Background There were comparison studies of regional cerebral blood flow between the responder group and the poor responder group to gabapentin and pregabalin in fibromyalgia (FM). Other brain imaging studies, such as positron emission tomography and fMRI, were needed to clarify the pathophysiology of FM and the characteristics of responders to gabapentin or pregabalin treatment.
Objectives We studied basal fMRI differences between milnacipran responders and non-responder in patients with FM.
Methods This research included 20 FM patients and 11 normal persons. We selected only females who were age and education level-matched in both groups to avoid bias. Tests were divided into clinical evaluation and fMRI imaging. Clinical evaluation was accomplished by principal investigator (rheumatology doctor) and included Korean fibromyalgia impact questionnaire (KFIQ), brief fatigue inventory (BFI), disease duration, widespread pain index (WPI), state anxiety inventory (SAI), and trait anxiety inventory (TAI). Changes in cerebral activation area were measured using BOLD contrast fMRI after application of both medium and high pressure stimuli to the left thumbnail bed.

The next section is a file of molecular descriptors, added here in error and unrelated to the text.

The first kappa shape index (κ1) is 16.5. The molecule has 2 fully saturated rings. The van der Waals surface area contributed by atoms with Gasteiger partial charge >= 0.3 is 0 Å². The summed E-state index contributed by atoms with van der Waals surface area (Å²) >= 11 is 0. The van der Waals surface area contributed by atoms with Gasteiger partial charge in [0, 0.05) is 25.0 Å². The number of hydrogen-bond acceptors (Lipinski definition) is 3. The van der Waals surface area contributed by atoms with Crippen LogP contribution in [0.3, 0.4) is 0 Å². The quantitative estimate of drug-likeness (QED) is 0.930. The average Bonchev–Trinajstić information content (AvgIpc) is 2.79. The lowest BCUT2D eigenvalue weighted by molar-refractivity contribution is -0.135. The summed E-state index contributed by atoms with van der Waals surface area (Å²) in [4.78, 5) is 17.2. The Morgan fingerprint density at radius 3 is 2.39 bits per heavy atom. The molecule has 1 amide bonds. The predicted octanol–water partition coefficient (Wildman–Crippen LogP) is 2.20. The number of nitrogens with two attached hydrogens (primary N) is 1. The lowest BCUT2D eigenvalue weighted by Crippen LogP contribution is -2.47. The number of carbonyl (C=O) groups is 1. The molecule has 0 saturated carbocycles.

Results After treatment with milnacipran, 10 patients were considered 'responders', with decrease in pain of greater than 50% as evaluated by visual analogue scale. The remaining 10 patients were considered 'poor responders'. The results showed that there were more increased activities in left insula and right inferior frontal gyrus of responder group in response to high pressure stimuli (p<0.05) and in anterior cingulate and left cingulate gyrus of non-responder group in response to high pressure stimuli (p<0.005).
Conclusions These regions can be susceptible to pain perception in these milnacipran treated FM patients.
Disclosure of Interest : None declared